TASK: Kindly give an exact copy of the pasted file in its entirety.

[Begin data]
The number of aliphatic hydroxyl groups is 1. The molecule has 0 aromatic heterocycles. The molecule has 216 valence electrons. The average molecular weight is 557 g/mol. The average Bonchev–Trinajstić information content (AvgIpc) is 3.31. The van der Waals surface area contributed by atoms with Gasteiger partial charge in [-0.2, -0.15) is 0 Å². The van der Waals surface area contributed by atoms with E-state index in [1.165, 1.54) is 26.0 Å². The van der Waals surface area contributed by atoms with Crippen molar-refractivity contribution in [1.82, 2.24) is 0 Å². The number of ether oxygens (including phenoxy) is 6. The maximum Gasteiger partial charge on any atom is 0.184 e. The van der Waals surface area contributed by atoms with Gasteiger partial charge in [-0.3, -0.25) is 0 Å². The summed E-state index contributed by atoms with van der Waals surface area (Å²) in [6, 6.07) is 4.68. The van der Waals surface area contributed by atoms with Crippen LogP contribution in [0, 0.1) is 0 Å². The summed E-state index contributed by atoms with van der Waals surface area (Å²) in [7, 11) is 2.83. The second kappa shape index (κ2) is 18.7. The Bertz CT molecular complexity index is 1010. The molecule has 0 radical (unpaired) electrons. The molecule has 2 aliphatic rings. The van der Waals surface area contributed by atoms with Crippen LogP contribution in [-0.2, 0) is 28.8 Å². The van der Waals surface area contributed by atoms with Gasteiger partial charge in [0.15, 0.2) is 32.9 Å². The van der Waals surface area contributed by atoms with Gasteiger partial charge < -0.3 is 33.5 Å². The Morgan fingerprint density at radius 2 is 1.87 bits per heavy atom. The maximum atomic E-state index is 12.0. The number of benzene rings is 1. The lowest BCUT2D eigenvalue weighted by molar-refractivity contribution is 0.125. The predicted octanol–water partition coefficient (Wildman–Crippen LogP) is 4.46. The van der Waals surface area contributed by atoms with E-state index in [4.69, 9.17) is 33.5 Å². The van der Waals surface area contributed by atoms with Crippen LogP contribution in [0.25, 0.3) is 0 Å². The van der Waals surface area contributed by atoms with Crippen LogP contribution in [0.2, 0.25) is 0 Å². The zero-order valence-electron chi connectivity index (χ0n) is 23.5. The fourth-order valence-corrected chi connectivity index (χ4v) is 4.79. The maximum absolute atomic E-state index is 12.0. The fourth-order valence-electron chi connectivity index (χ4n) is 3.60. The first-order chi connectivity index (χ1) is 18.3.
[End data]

The number of aliphatic hydroxyl groups is 1. The molecule has 0 aromatic heterocycles. The molecule has 216 valence electrons. The average molecular weight is 557 g/mol. The average Bonchev–Trinajstić information content (AvgIpc) is 3.31. The van der Waals surface area contributed by atoms with Gasteiger partial charge in [-0.2, -0.15) is 0 Å². The van der Waals surface area contributed by atoms with E-state index in [1.165, 1.54) is 26.0 Å². The van der Waals surface area contributed by atoms with Crippen molar-refractivity contribution in [1.82, 2.24) is 0 Å². The number of ether oxygens (including phenoxy) is 6. The maximum Gasteiger partial charge on any atom is 0.184 e. The van der Waals surface area contributed by atoms with Gasteiger partial charge in [-0.3, -0.25) is 0 Å². The summed E-state index contributed by atoms with van der Waals surface area (Å²) in [6, 6.07) is 4.68. The van der Waals surface area contributed by atoms with Crippen LogP contribution in [0, 0.1) is 0 Å². The summed E-state index contributed by atoms with van der Waals surface area (Å²) in [7, 11) is 2.83. The second kappa shape index (κ2) is 18.7. The Bertz CT molecular complexity index is 1010. The molecule has 0 radical (unpaired) electrons. The molecule has 2 aliphatic rings. The van der Waals surface area contributed by atoms with Crippen LogP contribution in [-0.2, 0) is 28.8 Å². The van der Waals surface area contributed by atoms with Gasteiger partial charge in [0.15, 0.2) is 32.9 Å². The van der Waals surface area contributed by atoms with Gasteiger partial charge < -0.3 is 33.5 Å². The Morgan fingerprint density at radius 2 is 1.87 bits per heavy atom. The maximum atomic E-state index is 12.0. The number of benzene rings is 1. The lowest BCUT2D eigenvalue weighted by molar-refractivity contribution is 0.125. The predicted octanol–water partition coefficient (Wildman–Crippen LogP) is 4.46. The van der Waals surface area contributed by atoms with E-state index in [4.69, 9.17) is 33.5 Å². The van der Waals surface area contributed by atoms with Crippen LogP contribution in [0.25, 0.3) is 0 Å². The van der Waals surface area contributed by atoms with Crippen LogP contribution in [0.2, 0.25) is 0 Å². The zero-order valence-electron chi connectivity index (χ0n) is 23.5. The fourth-order valence-corrected chi connectivity index (χ4v) is 4.79. The maximum absolute atomic E-state index is 12.0. The fourth-order valence-electron chi connectivity index (χ4n) is 3.60. The first-order chi connectivity index (χ1) is 18.3.